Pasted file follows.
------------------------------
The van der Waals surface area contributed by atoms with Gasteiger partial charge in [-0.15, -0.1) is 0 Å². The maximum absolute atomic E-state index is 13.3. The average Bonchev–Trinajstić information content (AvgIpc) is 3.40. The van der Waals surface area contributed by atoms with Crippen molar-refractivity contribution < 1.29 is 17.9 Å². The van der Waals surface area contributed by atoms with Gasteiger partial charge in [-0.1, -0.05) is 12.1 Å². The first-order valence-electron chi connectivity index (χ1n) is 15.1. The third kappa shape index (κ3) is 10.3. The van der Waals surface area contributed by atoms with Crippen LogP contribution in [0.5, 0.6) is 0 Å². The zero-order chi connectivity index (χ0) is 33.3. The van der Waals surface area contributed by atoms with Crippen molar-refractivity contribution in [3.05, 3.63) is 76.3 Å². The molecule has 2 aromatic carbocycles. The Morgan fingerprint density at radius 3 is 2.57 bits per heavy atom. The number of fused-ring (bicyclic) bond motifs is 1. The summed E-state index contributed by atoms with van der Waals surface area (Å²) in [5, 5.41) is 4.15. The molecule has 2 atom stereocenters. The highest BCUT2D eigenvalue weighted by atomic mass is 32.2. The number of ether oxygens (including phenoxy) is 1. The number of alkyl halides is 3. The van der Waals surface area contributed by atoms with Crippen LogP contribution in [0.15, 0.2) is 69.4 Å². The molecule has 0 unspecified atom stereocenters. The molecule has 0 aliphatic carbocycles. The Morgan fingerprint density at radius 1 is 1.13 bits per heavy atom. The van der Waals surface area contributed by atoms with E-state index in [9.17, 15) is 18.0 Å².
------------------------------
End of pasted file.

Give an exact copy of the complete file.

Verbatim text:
The van der Waals surface area contributed by atoms with Gasteiger partial charge in [-0.15, -0.1) is 0 Å². The maximum absolute atomic E-state index is 13.3. The average Bonchev–Trinajstić information content (AvgIpc) is 3.40. The van der Waals surface area contributed by atoms with Crippen molar-refractivity contribution < 1.29 is 17.9 Å². The van der Waals surface area contributed by atoms with Gasteiger partial charge in [-0.1, -0.05) is 12.1 Å². The first-order valence-electron chi connectivity index (χ1n) is 15.1. The third kappa shape index (κ3) is 10.3. The van der Waals surface area contributed by atoms with Crippen LogP contribution in [0.5, 0.6) is 0 Å². The zero-order chi connectivity index (χ0) is 33.3. The van der Waals surface area contributed by atoms with Crippen molar-refractivity contribution in [3.05, 3.63) is 76.3 Å². The molecule has 2 aromatic carbocycles. The Morgan fingerprint density at radius 3 is 2.57 bits per heavy atom. The number of fused-ring (bicyclic) bond motifs is 1. The summed E-state index contributed by atoms with van der Waals surface area (Å²) in [5, 5.41) is 4.15. The molecule has 2 atom stereocenters. The highest BCUT2D eigenvalue weighted by atomic mass is 32.2. The number of ether oxygens (including phenoxy) is 1. The number of alkyl halides is 3. The van der Waals surface area contributed by atoms with Crippen LogP contribution in [0.15, 0.2) is 69.4 Å². The molecule has 0 unspecified atom stereocenters. The molecule has 0 aliphatic carbocycles. The Morgan fingerprint density at radius 1 is 1.13 bits per heavy atom. The van der Waals surface area contributed by atoms with E-state index in [9.17, 15) is 18.0 Å².